Malaysia’s 2019 GDP growth dips to a decade low of 4.3%

Growth affected by challenging external environment, disruptions in commodity-related sectors and contraction in public investment


MALAYSIA’S economy grew 3.6% in the fourth quarter of 2019 (4Q19), the lowest since the global financial crisis a decade ago, attributed mainly to the supply disruption in the agriculture and mining sectors.

The lower figure also dragged the overall GDP growth for 2019 to 4.3% (2018: 4.7%), which is still within the central bank’s forecast, but at the lowest end of its 4.3%4.8% projection.

It is also far below the government’s estimate of 4.7% for the full year.

“Growth was affected by the challenging external environment, disruptions in commodity-related sectors and contraction in public investment activity,” Bank Negara Malaysia (BNM) governor Datuk Nor Shamsiah Mohd Yunus told a press briefing in Kuala Lumpur yesterday.

The GDP figures for both 4Q19 and 2019 were the lowest for Malaysia since the global financial crisis, she added, with the 4Q19 growth in particular being the lowest since 3Q09.

Oil palm production contracted due to the severe dry weather conditions and fertiliser cutbacks earlier in the year, as natural gas production declined following temporary facility closures.

Crude oil production also remained in a slump despite a gradual recovery from major maintenance work in the previous quarter.

Private consumption rose 8.1%, while private investment climbed 4.2%. The manufacturing and services sectors grew 3% and 6.1% respectively.

Gross exports contracted by 3.3% in 4Q19, while gross imports declined 4%.

According to the central bank, the Covid-19 outbreak is also expected to affect domestic growth, particularly in 1Q20.

Tourism-related sectors are suffering as well, along with the manufacturing segment which is affected by factory closures in China, while other industries such as construction — buoyed by the resumption of large infrastructure projects — will help cushion the blow.

“We are looking carefully at the impact of Covid-19 on the Malaysian economy.

“As the situation is still evolving, the magnitude of the impact will depend on how widespread and prolonged the outbreak is, and the policy responses in respective countries,” Nor Shamsiah said, adding that BNM will release its 2020 growth forecast in March.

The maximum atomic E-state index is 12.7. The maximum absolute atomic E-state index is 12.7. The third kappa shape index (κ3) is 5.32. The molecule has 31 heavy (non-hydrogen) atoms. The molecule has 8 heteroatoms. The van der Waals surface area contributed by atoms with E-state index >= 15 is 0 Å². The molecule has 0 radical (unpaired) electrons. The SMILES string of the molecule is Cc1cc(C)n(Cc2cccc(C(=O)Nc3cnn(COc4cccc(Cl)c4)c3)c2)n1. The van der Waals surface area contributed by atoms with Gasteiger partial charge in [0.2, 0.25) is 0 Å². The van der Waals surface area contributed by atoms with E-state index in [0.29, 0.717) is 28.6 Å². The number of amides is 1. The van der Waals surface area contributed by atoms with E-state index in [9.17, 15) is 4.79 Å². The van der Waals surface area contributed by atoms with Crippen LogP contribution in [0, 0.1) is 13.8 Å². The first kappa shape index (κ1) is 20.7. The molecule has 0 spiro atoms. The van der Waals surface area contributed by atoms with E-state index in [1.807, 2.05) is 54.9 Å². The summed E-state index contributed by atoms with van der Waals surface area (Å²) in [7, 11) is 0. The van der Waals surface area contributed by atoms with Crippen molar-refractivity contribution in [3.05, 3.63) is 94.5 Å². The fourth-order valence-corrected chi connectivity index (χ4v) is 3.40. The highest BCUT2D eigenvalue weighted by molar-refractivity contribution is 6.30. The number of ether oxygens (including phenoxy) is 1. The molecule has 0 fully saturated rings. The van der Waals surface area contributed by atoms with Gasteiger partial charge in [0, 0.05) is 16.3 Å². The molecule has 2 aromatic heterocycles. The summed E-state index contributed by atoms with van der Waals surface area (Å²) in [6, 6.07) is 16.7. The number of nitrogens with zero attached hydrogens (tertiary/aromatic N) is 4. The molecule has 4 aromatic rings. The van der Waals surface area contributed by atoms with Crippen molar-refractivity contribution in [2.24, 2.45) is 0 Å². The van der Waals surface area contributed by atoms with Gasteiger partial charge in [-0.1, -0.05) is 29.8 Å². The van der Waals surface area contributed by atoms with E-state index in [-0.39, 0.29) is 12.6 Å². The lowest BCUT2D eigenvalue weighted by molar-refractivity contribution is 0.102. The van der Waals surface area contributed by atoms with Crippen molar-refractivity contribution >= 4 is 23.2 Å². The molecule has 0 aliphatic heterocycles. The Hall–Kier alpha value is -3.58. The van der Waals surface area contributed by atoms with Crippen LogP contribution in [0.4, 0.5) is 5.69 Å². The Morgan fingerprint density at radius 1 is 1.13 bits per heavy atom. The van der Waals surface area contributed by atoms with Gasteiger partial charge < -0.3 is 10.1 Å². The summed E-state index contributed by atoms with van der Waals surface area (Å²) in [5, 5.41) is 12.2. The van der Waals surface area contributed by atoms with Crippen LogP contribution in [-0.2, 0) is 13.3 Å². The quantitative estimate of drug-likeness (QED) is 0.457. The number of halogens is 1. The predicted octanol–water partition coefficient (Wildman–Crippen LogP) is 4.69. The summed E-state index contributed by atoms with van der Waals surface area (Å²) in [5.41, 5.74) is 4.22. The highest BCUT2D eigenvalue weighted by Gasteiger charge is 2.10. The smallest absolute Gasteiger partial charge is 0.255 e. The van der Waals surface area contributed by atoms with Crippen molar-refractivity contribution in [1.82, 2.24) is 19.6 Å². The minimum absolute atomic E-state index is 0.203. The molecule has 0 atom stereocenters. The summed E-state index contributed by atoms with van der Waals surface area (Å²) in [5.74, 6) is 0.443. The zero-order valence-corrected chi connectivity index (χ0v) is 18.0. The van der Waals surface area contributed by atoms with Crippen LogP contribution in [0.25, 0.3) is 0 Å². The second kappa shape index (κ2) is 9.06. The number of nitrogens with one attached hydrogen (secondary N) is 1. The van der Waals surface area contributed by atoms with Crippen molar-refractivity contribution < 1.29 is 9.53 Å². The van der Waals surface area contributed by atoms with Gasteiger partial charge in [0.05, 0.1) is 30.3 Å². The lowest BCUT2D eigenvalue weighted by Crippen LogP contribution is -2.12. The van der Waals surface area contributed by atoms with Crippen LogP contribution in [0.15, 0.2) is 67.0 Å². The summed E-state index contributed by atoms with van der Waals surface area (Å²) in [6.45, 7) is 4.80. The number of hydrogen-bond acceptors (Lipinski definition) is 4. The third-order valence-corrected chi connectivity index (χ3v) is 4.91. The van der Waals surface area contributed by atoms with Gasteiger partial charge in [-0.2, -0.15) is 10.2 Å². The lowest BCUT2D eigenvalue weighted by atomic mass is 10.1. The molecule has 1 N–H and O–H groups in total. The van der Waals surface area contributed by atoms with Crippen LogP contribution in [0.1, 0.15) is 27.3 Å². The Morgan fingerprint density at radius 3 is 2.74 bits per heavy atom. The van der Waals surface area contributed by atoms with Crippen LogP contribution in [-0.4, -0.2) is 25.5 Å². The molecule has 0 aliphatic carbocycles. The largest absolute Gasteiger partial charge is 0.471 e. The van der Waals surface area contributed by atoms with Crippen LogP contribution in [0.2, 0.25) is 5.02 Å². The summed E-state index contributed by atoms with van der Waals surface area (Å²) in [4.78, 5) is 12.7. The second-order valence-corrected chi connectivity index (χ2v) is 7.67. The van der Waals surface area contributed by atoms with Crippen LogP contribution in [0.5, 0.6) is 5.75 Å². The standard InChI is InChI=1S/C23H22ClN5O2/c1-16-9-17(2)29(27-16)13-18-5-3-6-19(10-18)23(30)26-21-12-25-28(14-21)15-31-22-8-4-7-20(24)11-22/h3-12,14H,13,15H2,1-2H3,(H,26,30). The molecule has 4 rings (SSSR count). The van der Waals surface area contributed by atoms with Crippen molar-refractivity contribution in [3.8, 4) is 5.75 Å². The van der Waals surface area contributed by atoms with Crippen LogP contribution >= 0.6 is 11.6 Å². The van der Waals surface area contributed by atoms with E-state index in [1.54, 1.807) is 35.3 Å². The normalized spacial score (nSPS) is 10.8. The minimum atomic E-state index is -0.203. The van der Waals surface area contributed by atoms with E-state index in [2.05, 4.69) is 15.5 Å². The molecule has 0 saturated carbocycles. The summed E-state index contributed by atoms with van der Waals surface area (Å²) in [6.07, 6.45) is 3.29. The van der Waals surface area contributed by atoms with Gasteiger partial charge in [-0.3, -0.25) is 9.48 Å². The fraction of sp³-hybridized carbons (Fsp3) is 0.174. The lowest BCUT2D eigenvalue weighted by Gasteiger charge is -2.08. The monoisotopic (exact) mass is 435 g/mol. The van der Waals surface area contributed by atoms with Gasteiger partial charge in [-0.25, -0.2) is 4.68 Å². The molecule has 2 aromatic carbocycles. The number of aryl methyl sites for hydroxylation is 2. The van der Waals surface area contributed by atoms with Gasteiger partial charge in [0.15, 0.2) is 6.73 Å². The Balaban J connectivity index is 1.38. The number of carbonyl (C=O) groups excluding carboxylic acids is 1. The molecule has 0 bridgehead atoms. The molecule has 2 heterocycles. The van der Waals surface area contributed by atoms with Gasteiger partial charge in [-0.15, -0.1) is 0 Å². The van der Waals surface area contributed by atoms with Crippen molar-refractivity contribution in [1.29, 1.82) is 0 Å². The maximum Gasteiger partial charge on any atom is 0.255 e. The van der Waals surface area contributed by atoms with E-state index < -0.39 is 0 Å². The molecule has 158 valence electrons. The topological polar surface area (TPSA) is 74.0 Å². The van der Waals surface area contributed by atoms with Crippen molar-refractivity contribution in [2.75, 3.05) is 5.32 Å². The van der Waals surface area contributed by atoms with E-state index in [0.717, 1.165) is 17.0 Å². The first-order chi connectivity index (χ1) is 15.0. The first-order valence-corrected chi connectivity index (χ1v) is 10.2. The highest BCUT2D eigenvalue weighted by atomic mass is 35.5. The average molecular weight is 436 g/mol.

She said Malaysia’s economy grew 5.9% during the SARS out- break in 2003 and 5.1% during the Middle East respiratory syndrome coronavirus (MERS-CoV) pandemic in 2015.

“What we’ve seen in the past is there could be a dip in growth, but there will be a sharp rebound after,” Nor Shamsiah said, without confirming if this would be the case for the current Covid-19.


Downside risks to domestic growth in 2020 include the prolonged Covid-19 outbreak, a re-escalation of global trade disputes and supply disruptions in the commodities sector.

Nor Shamsiah added that there is “ample room” for further cuts in the Overnight Policy Rate (OPR), if required, to further buffer the economy, as inflation is still low.

The central bank cut the OPR to 2.75% last month from 3% previously in a pre-emptive move to sustain growth amid price stability.

Nor Shamsiah said BNM has already met with the government to discuss the proposed economic stimulus package to combat the impact of Covid-19.

“The size of it (the package) — you need to balance the growth stimulus and fiscal cause. So, all this will be taken into account when deciding the stimulus package.”

Finance Minister Lim Guan Eng had earlier stated that the stimulus package will be announced by early March.

“There is space” for such a pack- age, Nor Shamsiah said, notwithstanding the government’s fiscal deficit target of 3.2% of GDP for 2020.

She added that current government debt stands at around 52.5% of GDP, and about 61% of GDP including guarantees.

“If you look at the recent International Monetary Fund’s report on Malaysia, it says that their debt sustainability analysis — meaning at what level can the government afford debt — it’s at 70%.

“So, the lower fiscal deficit — the fiscal consolidation exercise the government has embarked on — and still-manageable debt levels do provide the fiscal space to finance the stimulus package.”

The FTSE Bursa Malaysia KLCI closed 8.54 points or 0.55% lower at 1,542.94 yesterday, following the release of Malaysia’s 4Q19 economic data, while the ringgit was 0.08% lower at RM4.1368 against the US dollar.

Meanwhile, the independent review of BNM’s controversial RM2 billion land purchase has been completed.

“We have very strong processes around procurement, so the report highlighted that there are potential areas that BNM can further improve on. That was the focus of the investigation and most of it has been implemented,” Nor Shamsiah said.

These potential areas mostly involve procurement procedures “that would benefit from greater clarity”, she added.

Under the leadership of the previous governor Tan Sri Muhammad Ibrahim, the central bank had purchased a 22.58ha piece of land known as Lot 41 from the Ministry of Finance (MoF) for about RM2 billion, for the relocation and development of educational facilities.

The deal later came under fire when the MoF confirmed that the former government had used funds from the land sale to BNM to pay part of the debts owed by scandal-ridden 1Malaysia Development Bhd.

Reports also alleged that the central bank had overpaid for the land transaction, although BNM said the deal was conducted as an “arms-length” transaction and that the fair value was determined by an independent private sector valuer.